At DNR hearing, GOP to take another Stepp (as in Cathy) away from the public | WisCommunity

At DNR hearing, GOP to take another Stepp (as in Cathy) away from the public

So now it's RSVP for any public hearing, apparently.

First Gov. Walker let loose with his bill to gut state employee unions and start a chain reaction down the line to local government unions, a move that would shift more political power in the state toward Republicans. The bill also would create more political appointments out of current civil service jobs.

Next the GOP rammed the bill through the Senate at light speed, stopped only by the departure of Democrats required for a voting quorum. Next the GOP went all snarky and ran an insta-vote at 1 a.m. in the Assembly, approving the measure so fast that 25 legislators -- Democrats and Republicans alike -- couldn't 't even make it to the floor in time to vote.

And over the weekend, rumors flew that the administration and legislature had pressured Capitol police into removing protesters who have been camping out inside the people's building, a highly visible embarrassment to the Walker administration. The rumors gained so much traction thanks to partial confirmation from the police that unionized law enforcement officers used off-duty time to spend the night with protesters, making a statement of their own in support. Earlier in the week, we learned from the phony David Koch phone chat with Walker that the governor's team had considered sending protesters of their own into the anti-Walker crowds, presumably as agents provocateur.

All this is part of the increasingly authoritarian command-and-control frame of mind that infests mainstream Republican thinking. The latest example might be coming up Tuesday. GOP leaders have scheduled a 9:30 a.m. hearing in the Senate Parlor to confirm Walker's appointment of the controversial Cathy Stepp, who has a business background in the homebuilding industry, to run the Department of Natural Resources, an agency whose workers she has in the past heavily criticized.

Hearings to confirm gubernatorial appointments are often perfunctory affairs but this one will be unusual. Why? Well, read this statement from the official hearing notice:

Seating for the public and legislative staff will be limited. Access for the public will be available by contacting the Sergeant-at-Arms staff outside of the third floor Southeast corridor of the Capitol 15 minutes prior to the start of the meeting.

It would be interesting to watch the poor sergeant trying to accommodate scores or even hundreds of would-be hearing attendees in 15 minutes or less.

Before the Walker administration came along, official notices for state public meetings didn't tend to show up at the very last legal minute in the fewest possible venues and for those meetings to be schedule in tight quarters. While those wishing to testify at a hearing always have to sign slips at the door, It is practically unheard of for a public hearing to require advance reservations and for artificial barriers (like a 15 minute window) to be enforced.

When Joint Finance scheduled its hearing on the Walker measure, it notified in advance friendly forces such as the conservative Club for Growth, ensuring that pro-Walker speakers would get the first 20 or so slots to testify. The explanation was that these were "busy" people who had good reason to bump other people who had to sit or stand for hours in line.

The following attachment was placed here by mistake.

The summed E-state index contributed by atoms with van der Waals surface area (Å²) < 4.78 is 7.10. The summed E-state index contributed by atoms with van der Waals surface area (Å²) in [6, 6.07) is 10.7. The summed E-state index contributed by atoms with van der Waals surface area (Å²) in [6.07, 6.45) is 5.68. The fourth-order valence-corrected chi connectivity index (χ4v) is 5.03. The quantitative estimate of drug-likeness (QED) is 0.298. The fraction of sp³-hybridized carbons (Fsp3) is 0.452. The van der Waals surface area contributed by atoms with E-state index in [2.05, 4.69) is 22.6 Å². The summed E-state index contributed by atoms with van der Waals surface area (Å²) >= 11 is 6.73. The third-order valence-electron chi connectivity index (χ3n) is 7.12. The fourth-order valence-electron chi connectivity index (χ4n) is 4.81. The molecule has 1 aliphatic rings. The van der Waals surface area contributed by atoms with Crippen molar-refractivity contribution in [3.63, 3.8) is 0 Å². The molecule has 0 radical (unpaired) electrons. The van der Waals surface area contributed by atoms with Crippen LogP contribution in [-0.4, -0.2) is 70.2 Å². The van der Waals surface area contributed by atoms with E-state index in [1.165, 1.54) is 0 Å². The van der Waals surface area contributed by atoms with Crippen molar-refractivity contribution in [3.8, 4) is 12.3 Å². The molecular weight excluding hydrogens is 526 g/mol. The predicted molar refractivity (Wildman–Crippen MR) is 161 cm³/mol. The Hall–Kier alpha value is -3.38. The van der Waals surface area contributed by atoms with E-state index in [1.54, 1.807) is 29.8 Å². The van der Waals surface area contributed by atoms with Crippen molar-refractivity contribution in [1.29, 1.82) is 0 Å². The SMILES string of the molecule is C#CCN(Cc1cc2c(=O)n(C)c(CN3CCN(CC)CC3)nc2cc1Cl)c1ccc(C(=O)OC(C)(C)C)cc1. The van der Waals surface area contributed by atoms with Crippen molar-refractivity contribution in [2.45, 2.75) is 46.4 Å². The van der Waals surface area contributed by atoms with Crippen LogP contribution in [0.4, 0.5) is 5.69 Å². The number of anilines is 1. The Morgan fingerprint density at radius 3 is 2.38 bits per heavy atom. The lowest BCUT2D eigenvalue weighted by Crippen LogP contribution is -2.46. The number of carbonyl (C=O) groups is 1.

The best face Republicans can put on this latest stage management is that they're worried about security -- which of course has been a talking point in the GOP rhetorical trick bag ever since Walked announced along with his budget repair measure that he'd ordered the Wisconsin National Guard to begin planning to mobilize in the event of work disruptions.

But the more likely explanation is this: Republicans know Stepp is a highly controversial figure, disliked intensely by many at the DNR itself and in the environmental community. And they know that there are a of Walker and Stepp adversaries in the vicinity and around the state. They don't want any more black eyes, and they're aghast at the thought of another public hearing jammed with anti-Walker speakers that goes on for hours. So they've opted to control access as much as possible, just like they're busy figuring out how to control as much of the popular political discourse and the actual workings at all levels of state and local government as possible.

What's the next public hearing going to be like? Will the Sergeant of Arms operate under orders to check your official Wisconsin Voter ID papers at the door, or perhaps even ask you whether you voted Republican? Nah, that's just a waking nightmare; it can't happen here.

UPDATE: Citizens who attempted to attend the Stepp confirmation hearing had to go through a recurring gauntlet of security people. One citizen who got into the Capitol for the under-reported hearing observed many lobbyists who did not wear visitor badges and who didn't appear to have to wait in line like ordinary citizens. While citizens literally were escorted about the Capitol by a phalanx of staff and guards -- sort of like zoo animals taken on a controlled stroll --  lobbyists appeared to have free run and no escorts. Citizens had visitor badges; lobbyists did not. So: How do you tell a lobbyist from a citizen in the halls of the new state government? The lobbyists get to run wild; the citizens are under control and constant watch. Lest they get, you know, uppity!


February 27, 2011 - 6:38pm